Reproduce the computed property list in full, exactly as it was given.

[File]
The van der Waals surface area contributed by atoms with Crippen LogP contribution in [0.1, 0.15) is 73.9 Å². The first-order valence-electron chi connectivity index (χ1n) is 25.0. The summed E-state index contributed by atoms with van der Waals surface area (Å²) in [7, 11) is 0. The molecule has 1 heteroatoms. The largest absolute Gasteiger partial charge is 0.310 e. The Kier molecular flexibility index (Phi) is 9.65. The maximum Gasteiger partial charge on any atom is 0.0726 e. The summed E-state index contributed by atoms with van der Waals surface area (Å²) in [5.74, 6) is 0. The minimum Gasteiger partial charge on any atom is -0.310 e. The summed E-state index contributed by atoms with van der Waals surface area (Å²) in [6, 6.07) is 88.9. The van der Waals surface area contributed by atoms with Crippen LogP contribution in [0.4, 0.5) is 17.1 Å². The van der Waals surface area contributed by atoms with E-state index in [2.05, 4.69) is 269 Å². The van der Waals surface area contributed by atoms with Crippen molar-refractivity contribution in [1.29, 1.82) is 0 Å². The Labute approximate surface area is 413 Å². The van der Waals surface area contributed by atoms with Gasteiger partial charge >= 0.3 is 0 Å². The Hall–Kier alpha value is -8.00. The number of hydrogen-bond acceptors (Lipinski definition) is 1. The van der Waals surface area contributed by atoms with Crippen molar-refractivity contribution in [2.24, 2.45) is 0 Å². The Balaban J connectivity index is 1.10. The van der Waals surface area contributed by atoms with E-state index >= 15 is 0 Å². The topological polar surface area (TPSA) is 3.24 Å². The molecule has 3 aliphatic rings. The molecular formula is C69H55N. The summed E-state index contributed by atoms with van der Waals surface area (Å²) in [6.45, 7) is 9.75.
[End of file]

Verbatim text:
The van der Waals surface area contributed by atoms with Crippen LogP contribution in [0.1, 0.15) is 73.9 Å². The first-order valence-electron chi connectivity index (χ1n) is 25.0. The summed E-state index contributed by atoms with van der Waals surface area (Å²) in [7, 11) is 0. The molecule has 1 heteroatoms. The largest absolute Gasteiger partial charge is 0.310 e. The Kier molecular flexibility index (Phi) is 9.65. The maximum Gasteiger partial charge on any atom is 0.0726 e. The summed E-state index contributed by atoms with van der Waals surface area (Å²) in [5.74, 6) is 0. The minimum Gasteiger partial charge on any atom is -0.310 e. The summed E-state index contributed by atoms with van der Waals surface area (Å²) in [6, 6.07) is 88.9. The van der Waals surface area contributed by atoms with Crippen LogP contribution in [0.4, 0.5) is 17.1 Å². The van der Waals surface area contributed by atoms with E-state index in [2.05, 4.69) is 269 Å². The van der Waals surface area contributed by atoms with Crippen molar-refractivity contribution in [1.29, 1.82) is 0 Å². The Labute approximate surface area is 413 Å². The van der Waals surface area contributed by atoms with Gasteiger partial charge >= 0.3 is 0 Å². The Hall–Kier alpha value is -8.00. The number of hydrogen-bond acceptors (Lipinski definition) is 1. The van der Waals surface area contributed by atoms with Crippen molar-refractivity contribution in [2.24, 2.45) is 0 Å². The Balaban J connectivity index is 1.10. The van der Waals surface area contributed by atoms with E-state index >= 15 is 0 Å². The topological polar surface area (TPSA) is 3.24 Å². The molecule has 3 aliphatic rings. The molecular formula is C69H55N. The summed E-state index contributed by atoms with van der Waals surface area (Å²) in [6.45, 7) is 9.75.